Sticking to our initial program of running and gunning, we again sought out birds and surface activity through the gyros. It didn’t take us long to refind another school as I tossed my iron on a pile of rolling yellows. After getting bumped on the first couple of cranks, I noticed I had a follower. So I gave a couple quick reels to provoke a reaction bite. And reaction bite I received, as the fish came out of the water to destroy the kicking surface iron. The incredible topwater bite was short lived as I was once again swindled by a lurking seal within 30 seconds of being tight on the fish.

“Hold on! We’re running this one down and getting our jig back.” Jamie instructed as he kicked the Parker in gear and we pursued the thief.

“Eventually he has to come up for air so just stay tight and let me know where he’s going. We can’t afford to lose another jig since we only have a couple left.”

“He’s right under us on the port side. He’s still got it in his mouth” I noted.

Sure enough, after a pretty short pursuit, he spit what was left of the fish with my surface iron still hooked and salvaged.

“You’re definitely going to put that one in the story right?” Jamie joked as we laughed at our half-won victory.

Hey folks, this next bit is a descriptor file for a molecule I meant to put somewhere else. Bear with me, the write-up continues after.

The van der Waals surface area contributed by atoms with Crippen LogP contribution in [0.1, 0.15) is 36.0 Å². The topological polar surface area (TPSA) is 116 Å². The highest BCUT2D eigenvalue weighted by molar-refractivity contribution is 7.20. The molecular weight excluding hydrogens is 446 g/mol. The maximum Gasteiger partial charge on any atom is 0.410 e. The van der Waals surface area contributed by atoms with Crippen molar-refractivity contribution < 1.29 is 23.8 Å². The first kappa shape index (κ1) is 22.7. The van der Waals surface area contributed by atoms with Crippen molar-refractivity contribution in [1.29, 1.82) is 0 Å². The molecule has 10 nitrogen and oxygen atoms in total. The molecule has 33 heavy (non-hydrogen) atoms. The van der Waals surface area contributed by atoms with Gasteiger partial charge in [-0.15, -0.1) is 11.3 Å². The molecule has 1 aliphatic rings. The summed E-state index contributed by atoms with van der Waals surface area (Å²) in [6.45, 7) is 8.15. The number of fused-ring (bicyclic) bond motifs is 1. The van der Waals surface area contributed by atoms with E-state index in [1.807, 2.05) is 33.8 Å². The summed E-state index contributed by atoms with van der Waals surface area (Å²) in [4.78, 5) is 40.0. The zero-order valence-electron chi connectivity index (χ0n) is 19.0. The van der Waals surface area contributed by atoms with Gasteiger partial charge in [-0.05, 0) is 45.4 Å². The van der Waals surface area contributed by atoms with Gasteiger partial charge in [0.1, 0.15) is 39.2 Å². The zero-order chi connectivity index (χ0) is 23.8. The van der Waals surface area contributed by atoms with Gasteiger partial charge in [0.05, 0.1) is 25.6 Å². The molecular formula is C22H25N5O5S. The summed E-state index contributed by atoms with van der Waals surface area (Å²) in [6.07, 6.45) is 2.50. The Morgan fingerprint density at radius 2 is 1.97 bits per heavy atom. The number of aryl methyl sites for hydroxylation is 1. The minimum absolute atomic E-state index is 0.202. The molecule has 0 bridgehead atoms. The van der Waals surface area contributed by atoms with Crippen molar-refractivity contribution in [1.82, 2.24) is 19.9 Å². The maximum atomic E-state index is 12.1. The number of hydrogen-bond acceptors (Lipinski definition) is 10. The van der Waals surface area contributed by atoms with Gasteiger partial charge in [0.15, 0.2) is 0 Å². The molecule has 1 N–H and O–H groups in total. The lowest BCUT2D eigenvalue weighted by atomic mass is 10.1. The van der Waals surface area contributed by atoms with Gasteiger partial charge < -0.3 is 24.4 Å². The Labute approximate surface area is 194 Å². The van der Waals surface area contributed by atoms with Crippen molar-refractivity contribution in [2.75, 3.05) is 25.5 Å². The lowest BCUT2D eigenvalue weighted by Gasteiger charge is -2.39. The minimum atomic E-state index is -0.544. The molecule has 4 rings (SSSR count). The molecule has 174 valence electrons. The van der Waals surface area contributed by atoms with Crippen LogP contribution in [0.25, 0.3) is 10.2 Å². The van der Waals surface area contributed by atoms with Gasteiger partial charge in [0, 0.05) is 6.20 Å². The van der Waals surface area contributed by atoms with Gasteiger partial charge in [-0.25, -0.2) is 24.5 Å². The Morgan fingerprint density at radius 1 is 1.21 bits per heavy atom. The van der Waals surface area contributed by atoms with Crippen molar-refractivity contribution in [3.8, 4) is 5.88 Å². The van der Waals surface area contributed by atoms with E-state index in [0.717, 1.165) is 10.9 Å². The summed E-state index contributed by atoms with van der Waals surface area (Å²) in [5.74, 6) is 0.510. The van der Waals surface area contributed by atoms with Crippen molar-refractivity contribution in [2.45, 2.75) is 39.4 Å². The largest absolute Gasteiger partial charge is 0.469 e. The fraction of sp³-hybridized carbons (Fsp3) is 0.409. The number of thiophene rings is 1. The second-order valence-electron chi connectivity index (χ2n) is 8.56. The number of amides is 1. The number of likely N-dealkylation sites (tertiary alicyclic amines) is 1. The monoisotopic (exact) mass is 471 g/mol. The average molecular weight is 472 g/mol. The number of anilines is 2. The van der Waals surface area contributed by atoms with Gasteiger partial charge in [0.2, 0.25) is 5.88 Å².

“Oh, that’s 100% going in for sure. And that’s new a trick I’ll definitely be using in the future!”

The day quickly waned on, and we both stayed true to our strategy of throwing the iron while bouncing around after surface fish. We worked through several stops with steady but by no means wide open fishing. What turned out to be our last fish of the day was also the most exciting. Jamie threw his jig into an area that the fish had just been rolling on the surface. I kind of watched out of the corner of my eye as I heard “I’m bit” shortly followed by “he dropped it”. That, of course, perked my attention as I fully focused on the action off the bow. Just as I looked out into the stunningly clear blue water, I saw the unmistakable flashing of the following Yellowtail. So did the captain as he continued to wind through towards the boat. After at least 15-20 feet of chasing by the aggravated follower, we both watched the fish finally commit and crush the iron just off the side of the boat.